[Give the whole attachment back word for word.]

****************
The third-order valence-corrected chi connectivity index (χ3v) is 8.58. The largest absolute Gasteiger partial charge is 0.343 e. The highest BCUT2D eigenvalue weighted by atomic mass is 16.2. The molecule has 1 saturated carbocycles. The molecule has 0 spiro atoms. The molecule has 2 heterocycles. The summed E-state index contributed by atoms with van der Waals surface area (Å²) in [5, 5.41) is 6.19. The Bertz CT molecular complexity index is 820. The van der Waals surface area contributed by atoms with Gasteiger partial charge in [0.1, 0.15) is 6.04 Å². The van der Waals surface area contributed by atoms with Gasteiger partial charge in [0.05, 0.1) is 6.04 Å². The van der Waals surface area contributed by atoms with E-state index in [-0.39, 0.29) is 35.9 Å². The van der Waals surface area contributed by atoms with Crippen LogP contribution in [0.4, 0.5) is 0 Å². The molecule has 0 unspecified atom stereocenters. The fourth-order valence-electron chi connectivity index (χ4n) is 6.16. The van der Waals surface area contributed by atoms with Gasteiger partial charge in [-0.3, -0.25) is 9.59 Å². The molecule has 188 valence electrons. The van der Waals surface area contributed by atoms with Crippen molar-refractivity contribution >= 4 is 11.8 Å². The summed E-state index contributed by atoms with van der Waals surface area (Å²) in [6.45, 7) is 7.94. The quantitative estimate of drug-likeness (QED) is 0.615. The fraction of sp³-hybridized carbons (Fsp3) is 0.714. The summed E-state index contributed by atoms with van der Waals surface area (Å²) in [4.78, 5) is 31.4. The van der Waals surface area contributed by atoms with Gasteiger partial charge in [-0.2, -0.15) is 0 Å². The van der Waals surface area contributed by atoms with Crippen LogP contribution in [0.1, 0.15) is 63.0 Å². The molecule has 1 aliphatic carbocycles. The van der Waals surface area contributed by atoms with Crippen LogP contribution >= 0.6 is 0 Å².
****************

The third-order valence-corrected chi connectivity index (χ3v) is 8.58. The largest absolute Gasteiger partial charge is 0.343 e. The highest BCUT2D eigenvalue weighted by atomic mass is 16.2. The molecule has 1 saturated carbocycles. The molecule has 0 spiro atoms. The molecule has 2 heterocycles. The summed E-state index contributed by atoms with van der Waals surface area (Å²) in [5, 5.41) is 6.19. The Bertz CT molecular complexity index is 820. The van der Waals surface area contributed by atoms with Gasteiger partial charge in [0.1, 0.15) is 6.04 Å². The van der Waals surface area contributed by atoms with Gasteiger partial charge in [0.05, 0.1) is 6.04 Å². The van der Waals surface area contributed by atoms with E-state index in [-0.39, 0.29) is 35.9 Å². The van der Waals surface area contributed by atoms with Crippen LogP contribution in [0.4, 0.5) is 0 Å². The molecule has 0 unspecified atom stereocenters. The fourth-order valence-electron chi connectivity index (χ4n) is 6.16. The van der Waals surface area contributed by atoms with Gasteiger partial charge in [-0.3, -0.25) is 9.59 Å². The molecule has 188 valence electrons. The van der Waals surface area contributed by atoms with Crippen molar-refractivity contribution >= 4 is 11.8 Å². The summed E-state index contributed by atoms with van der Waals surface area (Å²) in [6.45, 7) is 7.94. The quantitative estimate of drug-likeness (QED) is 0.615. The fraction of sp³-hybridized carbons (Fsp3) is 0.714. The summed E-state index contributed by atoms with van der Waals surface area (Å²) in [4.78, 5) is 31.4. The van der Waals surface area contributed by atoms with Gasteiger partial charge in [-0.2, -0.15) is 0 Å². The van der Waals surface area contributed by atoms with Crippen LogP contribution in [0.1, 0.15) is 63.0 Å². The molecule has 1 aliphatic carbocycles. The van der Waals surface area contributed by atoms with Crippen LogP contribution >= 0.6 is 0 Å².